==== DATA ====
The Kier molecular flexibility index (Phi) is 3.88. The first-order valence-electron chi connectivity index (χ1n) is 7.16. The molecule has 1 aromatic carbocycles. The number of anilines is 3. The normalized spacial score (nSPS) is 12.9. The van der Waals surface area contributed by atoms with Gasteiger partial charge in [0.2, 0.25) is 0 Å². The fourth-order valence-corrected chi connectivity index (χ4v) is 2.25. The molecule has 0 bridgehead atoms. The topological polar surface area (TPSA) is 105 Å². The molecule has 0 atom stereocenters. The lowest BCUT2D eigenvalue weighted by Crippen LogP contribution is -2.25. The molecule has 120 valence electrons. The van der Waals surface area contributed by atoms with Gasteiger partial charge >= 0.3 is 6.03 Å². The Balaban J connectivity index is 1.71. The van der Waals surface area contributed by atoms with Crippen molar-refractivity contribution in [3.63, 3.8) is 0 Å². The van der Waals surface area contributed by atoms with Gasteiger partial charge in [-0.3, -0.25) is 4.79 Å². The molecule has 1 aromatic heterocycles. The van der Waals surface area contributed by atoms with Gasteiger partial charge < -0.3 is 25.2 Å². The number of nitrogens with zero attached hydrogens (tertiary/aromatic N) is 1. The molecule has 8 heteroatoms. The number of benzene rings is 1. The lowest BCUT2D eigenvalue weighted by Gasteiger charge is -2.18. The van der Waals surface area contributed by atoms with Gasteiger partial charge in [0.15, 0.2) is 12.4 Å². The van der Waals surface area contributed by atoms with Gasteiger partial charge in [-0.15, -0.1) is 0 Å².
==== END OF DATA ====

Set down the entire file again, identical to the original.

The Kier molecular flexibility index (Phi) is 3.88. The first-order valence-electron chi connectivity index (χ1n) is 7.16. The molecule has 1 aromatic carbocycles. The number of anilines is 3. The normalized spacial score (nSPS) is 12.9. The van der Waals surface area contributed by atoms with Gasteiger partial charge in [0.2, 0.25) is 0 Å². The fourth-order valence-corrected chi connectivity index (χ4v) is 2.25. The molecule has 0 bridgehead atoms. The topological polar surface area (TPSA) is 105 Å². The molecule has 0 atom stereocenters. The lowest BCUT2D eigenvalue weighted by Crippen LogP contribution is -2.25. The molecule has 120 valence electrons. The van der Waals surface area contributed by atoms with Gasteiger partial charge >= 0.3 is 6.03 Å². The Balaban J connectivity index is 1.71. The van der Waals surface area contributed by atoms with Crippen molar-refractivity contribution in [3.63, 3.8) is 0 Å². The van der Waals surface area contributed by atoms with Gasteiger partial charge in [-0.3, -0.25) is 4.79 Å². The molecule has 1 aromatic heterocycles. The van der Waals surface area contributed by atoms with Gasteiger partial charge < -0.3 is 25.2 Å². The number of nitrogens with zero attached hydrogens (tertiary/aromatic N) is 1. The molecule has 8 heteroatoms. The number of benzene rings is 1. The lowest BCUT2D eigenvalue weighted by Gasteiger charge is -2.18. The van der Waals surface area contributed by atoms with Gasteiger partial charge in [0.15, 0.2) is 12.4 Å². The van der Waals surface area contributed by atoms with Gasteiger partial charge in [-0.15, -0.1) is 0 Å².